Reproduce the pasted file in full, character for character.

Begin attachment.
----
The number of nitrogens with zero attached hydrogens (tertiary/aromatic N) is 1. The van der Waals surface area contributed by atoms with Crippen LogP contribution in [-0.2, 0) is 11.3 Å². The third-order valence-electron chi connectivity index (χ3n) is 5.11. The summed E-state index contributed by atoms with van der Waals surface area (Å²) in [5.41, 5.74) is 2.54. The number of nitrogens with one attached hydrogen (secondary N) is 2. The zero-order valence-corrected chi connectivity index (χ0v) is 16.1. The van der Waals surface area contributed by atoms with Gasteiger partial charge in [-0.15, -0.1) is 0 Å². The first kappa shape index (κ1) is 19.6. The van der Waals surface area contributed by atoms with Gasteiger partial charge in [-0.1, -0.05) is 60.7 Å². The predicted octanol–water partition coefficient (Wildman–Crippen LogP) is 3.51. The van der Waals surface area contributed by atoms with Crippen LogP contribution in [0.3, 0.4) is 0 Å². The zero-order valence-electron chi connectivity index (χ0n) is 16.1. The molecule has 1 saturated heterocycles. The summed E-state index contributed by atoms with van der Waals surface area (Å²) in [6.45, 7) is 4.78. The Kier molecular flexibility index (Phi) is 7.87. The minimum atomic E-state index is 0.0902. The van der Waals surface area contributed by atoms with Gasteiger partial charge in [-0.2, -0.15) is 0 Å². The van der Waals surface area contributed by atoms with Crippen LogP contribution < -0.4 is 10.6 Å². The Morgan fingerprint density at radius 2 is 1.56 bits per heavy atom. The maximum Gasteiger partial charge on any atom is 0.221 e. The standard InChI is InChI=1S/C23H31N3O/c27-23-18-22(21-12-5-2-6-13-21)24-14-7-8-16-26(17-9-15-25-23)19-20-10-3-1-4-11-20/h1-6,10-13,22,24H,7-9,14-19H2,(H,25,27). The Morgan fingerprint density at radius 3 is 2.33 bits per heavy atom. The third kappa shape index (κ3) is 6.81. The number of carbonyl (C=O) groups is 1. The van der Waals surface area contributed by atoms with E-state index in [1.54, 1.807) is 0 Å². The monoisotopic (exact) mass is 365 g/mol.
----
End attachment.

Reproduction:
The number of nitrogens with zero attached hydrogens (tertiary/aromatic N) is 1. The van der Waals surface area contributed by atoms with Crippen LogP contribution in [-0.2, 0) is 11.3 Å². The third-order valence-electron chi connectivity index (χ3n) is 5.11. The summed E-state index contributed by atoms with van der Waals surface area (Å²) in [5.41, 5.74) is 2.54. The number of nitrogens with one attached hydrogen (secondary N) is 2. The zero-order valence-corrected chi connectivity index (χ0v) is 16.1. The van der Waals surface area contributed by atoms with Gasteiger partial charge in [-0.15, -0.1) is 0 Å². The first kappa shape index (κ1) is 19.6. The van der Waals surface area contributed by atoms with Gasteiger partial charge in [-0.1, -0.05) is 60.7 Å². The predicted octanol–water partition coefficient (Wildman–Crippen LogP) is 3.51. The van der Waals surface area contributed by atoms with Crippen LogP contribution in [0.3, 0.4) is 0 Å². The zero-order valence-electron chi connectivity index (χ0n) is 16.1. The molecule has 1 saturated heterocycles. The summed E-state index contributed by atoms with van der Waals surface area (Å²) in [6.45, 7) is 4.78. The Kier molecular flexibility index (Phi) is 7.87. The minimum atomic E-state index is 0.0902. The van der Waals surface area contributed by atoms with Gasteiger partial charge in [-0.2, -0.15) is 0 Å². The van der Waals surface area contributed by atoms with Crippen LogP contribution < -0.4 is 10.6 Å². The Morgan fingerprint density at radius 2 is 1.56 bits per heavy atom. The maximum Gasteiger partial charge on any atom is 0.221 e. The standard InChI is InChI=1S/C23H31N3O/c27-23-18-22(21-12-5-2-6-13-21)24-14-7-8-16-26(17-9-15-25-23)19-20-10-3-1-4-11-20/h1-6,10-13,22,24H,7-9,14-19H2,(H,25,27). The Morgan fingerprint density at radius 3 is 2.33 bits per heavy atom. The third kappa shape index (κ3) is 6.81. The number of carbonyl (C=O) groups is 1. The van der Waals surface area contributed by atoms with E-state index in [1.54, 1.807) is 0 Å². The monoisotopic (exact) mass is 365 g/mol.